Fannie Lou Hamer
While many remember Martin Luther King Jr., Fannie Lou Hamer was also a great influence in the Civil Rights Movement.
Fannie Lou Hamer was born October 6, 1917, to sharecroppers Lou Ella and James Townsend in Montgomery County, Mississippi, and was their twentieth and last-child. Hamer grew up in a world connected to sharecropping. After marrying Perry Hamer in 1944 she and her husband worked on a plantation owned by B.D Marlowe and was also the plantation timekeeper since she was the only worker who could read or write.
In 1961, Hamer went in for minor surgery of the removal of a fibroid, yet without her consent, she was given a hysterectomy, known as the Mississippi appendectomy. At North Sunflower County Hospital, where Hamer received her surgery she believed, “about six out of the 10 Negro women that go to the hospital are sterilized with the tubes tied.”
Yet, this did not stop Hamer. She became active in helping African Americans to register to vote as well as herself. She risked her life and was even jailed for trying to register.
In 1962, Hamer and 17 others traveled to the county courthouse to try to register to vote. She was taken for a literacy test but failed after not being able to interrupt the “de facto” laws of the Mississippi constitution. It was a fight for her right to vote as the plantation owner disapproved of her wanting to register. He told her that she had to withdraw her registration or she would have to leave the plantation.
She was later fired from her job at the plantation the same day.
Is this America, the land of the free and the home of the brave, where we have to sleep with our telephones off the hooks because our lives be threatened daily, because we want to live as decent human beings, in America?”,
— Fannie Lou Hamer
A year later in 1963, after attending a voter registration workshop, she and a few others were kicked off the bus and later arrested. Just because of the color of their skin. While she was jailed she was beaten by two black men.
In her testimony before the Credentials Committee at the Democratic National Convention in August 1964, Hamer stated “I stepped off of the bus to see what was happening and somebody screamed from the car that the five workers was in and said, “Get that one there.” When I went to get in the car when the man told me I was under arrest, he kicked me.”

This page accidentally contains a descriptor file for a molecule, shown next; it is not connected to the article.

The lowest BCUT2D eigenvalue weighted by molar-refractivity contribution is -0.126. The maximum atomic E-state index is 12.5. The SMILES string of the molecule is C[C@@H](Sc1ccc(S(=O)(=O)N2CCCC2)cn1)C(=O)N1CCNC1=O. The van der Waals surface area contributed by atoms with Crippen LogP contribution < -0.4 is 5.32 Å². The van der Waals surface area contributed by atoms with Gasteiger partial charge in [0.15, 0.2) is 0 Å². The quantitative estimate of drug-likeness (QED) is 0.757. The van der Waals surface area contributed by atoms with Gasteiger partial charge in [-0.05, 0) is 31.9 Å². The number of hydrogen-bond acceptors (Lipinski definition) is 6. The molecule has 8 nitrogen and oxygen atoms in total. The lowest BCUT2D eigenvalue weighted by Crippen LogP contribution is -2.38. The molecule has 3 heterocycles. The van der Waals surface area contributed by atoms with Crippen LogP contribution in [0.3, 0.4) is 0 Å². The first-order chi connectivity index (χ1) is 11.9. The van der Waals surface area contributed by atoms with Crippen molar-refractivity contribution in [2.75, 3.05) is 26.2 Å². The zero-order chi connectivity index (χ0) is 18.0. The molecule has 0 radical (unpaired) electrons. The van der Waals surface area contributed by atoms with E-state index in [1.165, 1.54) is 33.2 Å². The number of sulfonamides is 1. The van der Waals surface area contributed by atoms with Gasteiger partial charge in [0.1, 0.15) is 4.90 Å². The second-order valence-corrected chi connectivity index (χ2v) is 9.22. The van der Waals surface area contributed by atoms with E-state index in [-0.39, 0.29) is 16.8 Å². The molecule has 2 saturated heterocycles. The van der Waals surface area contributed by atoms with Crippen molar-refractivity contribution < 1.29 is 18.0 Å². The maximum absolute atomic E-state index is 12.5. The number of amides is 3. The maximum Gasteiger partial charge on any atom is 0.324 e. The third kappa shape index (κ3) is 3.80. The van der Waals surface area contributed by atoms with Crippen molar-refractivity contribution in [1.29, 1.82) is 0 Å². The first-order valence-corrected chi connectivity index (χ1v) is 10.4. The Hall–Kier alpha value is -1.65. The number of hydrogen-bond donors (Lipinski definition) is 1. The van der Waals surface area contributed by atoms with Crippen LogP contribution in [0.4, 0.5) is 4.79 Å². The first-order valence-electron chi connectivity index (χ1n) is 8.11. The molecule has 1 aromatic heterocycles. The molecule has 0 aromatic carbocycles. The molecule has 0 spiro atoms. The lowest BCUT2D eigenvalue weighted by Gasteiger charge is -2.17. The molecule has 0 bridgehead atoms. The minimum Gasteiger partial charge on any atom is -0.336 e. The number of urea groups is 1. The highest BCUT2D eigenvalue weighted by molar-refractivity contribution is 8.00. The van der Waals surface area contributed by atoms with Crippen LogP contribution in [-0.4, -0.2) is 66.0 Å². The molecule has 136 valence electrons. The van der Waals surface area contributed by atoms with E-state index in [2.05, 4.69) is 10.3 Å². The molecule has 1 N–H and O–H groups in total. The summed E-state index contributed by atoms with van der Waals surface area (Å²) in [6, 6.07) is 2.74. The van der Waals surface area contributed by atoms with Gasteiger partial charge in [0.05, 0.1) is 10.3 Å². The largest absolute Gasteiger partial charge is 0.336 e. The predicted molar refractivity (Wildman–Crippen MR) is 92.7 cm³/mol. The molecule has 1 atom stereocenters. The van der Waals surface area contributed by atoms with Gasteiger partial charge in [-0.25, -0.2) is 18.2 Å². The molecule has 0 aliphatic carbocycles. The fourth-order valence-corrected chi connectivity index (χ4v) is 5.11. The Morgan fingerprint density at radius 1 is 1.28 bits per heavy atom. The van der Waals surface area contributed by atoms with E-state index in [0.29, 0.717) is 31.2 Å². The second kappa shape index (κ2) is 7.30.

Hamer and others were chastised all because they wanted to register and be seen and treated as first-class citizens.
In 1964, she ran for congress for the Missippi Freedom Democratic Party, which she helped to found, and ran against Democratic incumbent Jamie L. Whitten. She wanted to show people that an African American could run for office.
Hamer also spoke at the 1964 Democratic National Convention describing what she endured to vote.
“All of this is on account of we want to register, to become first-class citizens. And if the Freedom Democratic Party is not seated now, I question America,” Hamer said. “Is this America, the land of the free and the home of the brave, where we have to sleep with our telephones off the hooks because our lives be threatened daily, because we want to live as decent human beings, in America?” Hamer said.
President Lyndon B. Johnson was afraid of her appeal as he needed the support of Southern Democrats to win reelection. He also stated he would not let that illiterate woman [Hamer] speak on the floor of the Democratic convention and attempted to block her testimony.
Later Johnson offered two seats for the Missippi Freedom Democratic Party, yet intentionally none were offered to Hamer therefore the party refused the offer.
Fannie Lou Hamer continued to work in the Civil Rights Movement until her death on March 14, 1977. She published “To Praise Our Bridges: An Autobiography” in 1967.